Inventions patentable. Whoever invents or discovers any new and useful process, machine, manufacture, or composition of matter, or any new and useful improvement thereof, may obtain a patent therefor, subject to the conditions and requirements of this title.

Should the written description and enablement requirements be removed from 35 USC 112 in the next "Patent Reform Act" because the Supreme Court and, based on this case, the Federal Circuit effectively believes these sections of 35 USC 112 have been redundant for over 60 years now without most of us patent professionals realizing it?


Alice has turned into I don't like your claims, so I am going to invalidate them 'cause. Interestingly, you cannot have it both ways with expert systems. You cannot say that on the one hand they are so simple to build that they add nothing extra (recent case I can't remember), and then say that the spec lacks 112 because it doesn't tell how to build them.

Also, I am one skilled in the art. I've taught computer science students how to build expert systems. There isn't anything wrong with this spec and claims other than they should have fallen (IMHO) under 103.

I could build this system without undue experimentation.

@Paul Cole>>In claim 1 there is nothing transformed to a different state or thing, so that it is arguable that what is claimed does not fall within the statutory language.

Paul, so according to you a sewing machine falls outside of 101.

Paul, "However, machine is defined to cover every mechanical device or combination of mechanical powers and devices to perform some function and produce a certain effect or result."

This is just nonsense talk. What does that even mean? In patent law, (let's try to get back to patent law), you construe the claims in view of the spec, what is known to an ordinary person of skill, and the claims. If a claim element does read on "everything" or "all", then it should be easy to find the element in the prior art.

@ Night Writer

It is not a matter of getting back to patent law. The definitions I gave were taken from the relevant section of MPEP, and I took the Gottschalk v. Benson quote from the MPEP.

The process performed by a sewing machine starts with cotton and fabric and carries out a number of physical operations to form stitches in the fabric. The stitches formed by machine differ from those formed by hand. So the result of the process is indeed to transform the fabric and thread into a different state or thing.

As regard the contents of the specification and claims, this is a typical "arm waving" case devoid of technical detail. What structure is there in the specification and drawings to support the functional term "expert system"? How does this expert system differ from any other, e.g. an expert system for medical diagnosis? I have looked at the patent and don't know.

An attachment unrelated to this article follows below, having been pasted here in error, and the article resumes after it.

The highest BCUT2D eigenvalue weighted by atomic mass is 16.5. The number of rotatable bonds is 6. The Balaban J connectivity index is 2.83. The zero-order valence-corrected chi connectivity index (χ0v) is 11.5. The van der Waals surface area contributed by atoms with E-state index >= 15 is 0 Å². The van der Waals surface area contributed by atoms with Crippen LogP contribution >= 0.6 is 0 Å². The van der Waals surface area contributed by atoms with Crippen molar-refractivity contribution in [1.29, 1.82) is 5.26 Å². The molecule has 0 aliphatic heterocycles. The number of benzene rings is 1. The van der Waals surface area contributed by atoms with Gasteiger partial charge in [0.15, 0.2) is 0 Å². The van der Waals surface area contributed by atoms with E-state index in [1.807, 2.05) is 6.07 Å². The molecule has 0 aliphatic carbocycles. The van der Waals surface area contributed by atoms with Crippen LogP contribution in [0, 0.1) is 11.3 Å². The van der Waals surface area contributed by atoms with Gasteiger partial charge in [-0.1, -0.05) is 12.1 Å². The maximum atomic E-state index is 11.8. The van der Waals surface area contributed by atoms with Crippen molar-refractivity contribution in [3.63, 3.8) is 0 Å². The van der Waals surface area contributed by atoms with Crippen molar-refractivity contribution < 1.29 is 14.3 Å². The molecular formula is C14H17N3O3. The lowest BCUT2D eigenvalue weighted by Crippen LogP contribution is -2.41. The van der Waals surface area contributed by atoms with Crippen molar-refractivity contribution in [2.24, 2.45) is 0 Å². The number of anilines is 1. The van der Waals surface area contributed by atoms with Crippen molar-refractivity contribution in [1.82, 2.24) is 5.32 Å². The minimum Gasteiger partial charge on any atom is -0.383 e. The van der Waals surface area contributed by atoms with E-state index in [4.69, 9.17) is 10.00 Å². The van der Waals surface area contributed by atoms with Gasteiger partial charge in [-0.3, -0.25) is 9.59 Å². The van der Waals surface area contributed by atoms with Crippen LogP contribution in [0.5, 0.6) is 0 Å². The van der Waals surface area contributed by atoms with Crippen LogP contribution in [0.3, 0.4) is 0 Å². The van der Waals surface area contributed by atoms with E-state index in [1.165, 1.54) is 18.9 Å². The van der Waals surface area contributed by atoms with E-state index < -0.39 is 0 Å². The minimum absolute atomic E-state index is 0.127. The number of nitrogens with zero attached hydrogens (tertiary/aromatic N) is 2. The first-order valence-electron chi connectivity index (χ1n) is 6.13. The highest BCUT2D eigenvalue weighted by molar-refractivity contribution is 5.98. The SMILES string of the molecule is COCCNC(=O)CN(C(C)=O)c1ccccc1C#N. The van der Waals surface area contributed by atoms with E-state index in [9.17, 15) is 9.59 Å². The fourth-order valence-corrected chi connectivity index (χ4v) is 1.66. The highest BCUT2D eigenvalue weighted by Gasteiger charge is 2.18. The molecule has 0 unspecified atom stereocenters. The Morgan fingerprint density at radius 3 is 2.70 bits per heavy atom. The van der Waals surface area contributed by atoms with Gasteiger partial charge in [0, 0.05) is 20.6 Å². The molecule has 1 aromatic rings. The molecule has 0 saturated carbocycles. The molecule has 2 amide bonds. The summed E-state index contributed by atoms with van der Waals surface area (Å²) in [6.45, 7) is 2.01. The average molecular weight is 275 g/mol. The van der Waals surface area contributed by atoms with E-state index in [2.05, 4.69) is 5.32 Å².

As I used to say to my children avoiding explicit profanity, the specification is a load of carp (very definitely fishy!). Incidentally if you go back to the patent in issue in State Street Bank, you will see quite egregious breach of 35 USC 112(6) as it then was.

Another huge problem with this case is that eligibility of the claimed subject matter is being determined before there is even a sufficient factual record to do so. You even see district courts now taking (improperly in my view) what amounts essentially to Official Notice of facts that have not be properly established as true or correct. Such an approach completely undermines the concept of "due process."

Mr. Cole,

You are incorrect in that the stitches are different.

Different in degree - perhaps. But most definitely not different in kind.

Once again, I think that you are falling into the trap of the "wrong question."

And sadly, it appears that the judiciary has done so as well.

@Paul Cole

1) The claim is to a machine that is processing information. The change in information is certainly more than the stitches. Information processing machines process information that takes time, space, and energy. That is science.

2) Benson is cabined by Diehr. Benson is infamous for having different definitions of everything and for not making any sense.

3) "the specification is a load of carp (very definitely fishy!)." Patent law is not making judgments like this but applying the law. You are not adding in what a person of ordinary skill in the art of expert systems knows, which invalidates what you are saying.

4) Try to use patent law. Whenever you see element A is an XXX where XXX is some abstract characterization such as "abstract" you are now into politics. Try to recognize when you cross that line.

5) You didn't respond to what I said. I could build this system using what is known in the art, the spec and the claims. That makes it enabled. I know the metes and bounds of this claim too. That is patent law.

6) The problem with this claim is 103. All of your statements (except where you ignore what is known in the art) go to 103 and the way to apply that is find prior art and make combination arguments---not some nonsensical judgment like we are seeing from judges.

Night Writer and Paul,

Night Writer, thanks for teaching me something. I thought there might be serious 112 issues with the claims, but it appears that the level of skill in the field of the invention might be sufficient that the specification enables the claims. Of course, without evidence on the record about the level of skill in this field, it's hard to make an informed decision about whether the enablement requirement of 35 USC 112 is met.

Which, of course, raises the issue of how the heck the Federal Circuit could proprely state the following without any reference to evidence showing the state of the art in the field of the invention at the time of the invention: